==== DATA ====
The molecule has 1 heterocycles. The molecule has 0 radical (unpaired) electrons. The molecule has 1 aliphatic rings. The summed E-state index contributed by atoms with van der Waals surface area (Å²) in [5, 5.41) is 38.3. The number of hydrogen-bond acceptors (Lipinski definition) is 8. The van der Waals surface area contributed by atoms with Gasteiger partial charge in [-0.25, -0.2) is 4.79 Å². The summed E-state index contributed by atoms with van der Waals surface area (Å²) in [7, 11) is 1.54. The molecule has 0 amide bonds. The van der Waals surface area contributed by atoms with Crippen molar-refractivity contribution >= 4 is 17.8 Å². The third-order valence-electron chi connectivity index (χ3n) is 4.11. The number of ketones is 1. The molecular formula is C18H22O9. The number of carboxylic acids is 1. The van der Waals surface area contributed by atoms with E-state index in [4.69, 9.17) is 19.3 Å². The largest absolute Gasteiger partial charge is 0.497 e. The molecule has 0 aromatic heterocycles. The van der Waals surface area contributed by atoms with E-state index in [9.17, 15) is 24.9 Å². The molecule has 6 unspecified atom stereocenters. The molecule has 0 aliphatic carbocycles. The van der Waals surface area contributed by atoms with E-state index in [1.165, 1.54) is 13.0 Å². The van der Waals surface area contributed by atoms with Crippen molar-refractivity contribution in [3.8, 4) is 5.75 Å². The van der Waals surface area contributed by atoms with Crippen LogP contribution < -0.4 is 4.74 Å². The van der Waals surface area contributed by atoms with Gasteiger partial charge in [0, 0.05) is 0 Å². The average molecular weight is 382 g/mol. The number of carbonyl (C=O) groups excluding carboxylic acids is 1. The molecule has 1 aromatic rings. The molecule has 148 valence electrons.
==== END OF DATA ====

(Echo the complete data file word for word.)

The molecule has 1 heterocycles. The molecule has 0 radical (unpaired) electrons. The molecule has 1 aliphatic rings. The summed E-state index contributed by atoms with van der Waals surface area (Å²) in [5, 5.41) is 38.3. The number of hydrogen-bond acceptors (Lipinski definition) is 8. The van der Waals surface area contributed by atoms with Gasteiger partial charge in [-0.25, -0.2) is 4.79 Å². The summed E-state index contributed by atoms with van der Waals surface area (Å²) in [7, 11) is 1.54. The molecule has 0 amide bonds. The van der Waals surface area contributed by atoms with Crippen molar-refractivity contribution >= 4 is 17.8 Å². The third-order valence-electron chi connectivity index (χ3n) is 4.11. The number of ketones is 1. The molecular formula is C18H22O9. The number of carboxylic acids is 1. The van der Waals surface area contributed by atoms with E-state index in [4.69, 9.17) is 19.3 Å². The largest absolute Gasteiger partial charge is 0.497 e. The molecule has 0 aromatic heterocycles. The van der Waals surface area contributed by atoms with E-state index in [9.17, 15) is 24.9 Å². The molecule has 6 unspecified atom stereocenters. The molecule has 0 aliphatic carbocycles. The van der Waals surface area contributed by atoms with E-state index in [1.165, 1.54) is 13.0 Å². The van der Waals surface area contributed by atoms with Crippen molar-refractivity contribution in [3.8, 4) is 5.75 Å². The van der Waals surface area contributed by atoms with Crippen LogP contribution < -0.4 is 4.74 Å². The van der Waals surface area contributed by atoms with Gasteiger partial charge in [0, 0.05) is 0 Å². The average molecular weight is 382 g/mol. The number of carbonyl (C=O) groups excluding carboxylic acids is 1. The molecule has 1 aromatic rings. The molecule has 148 valence electrons.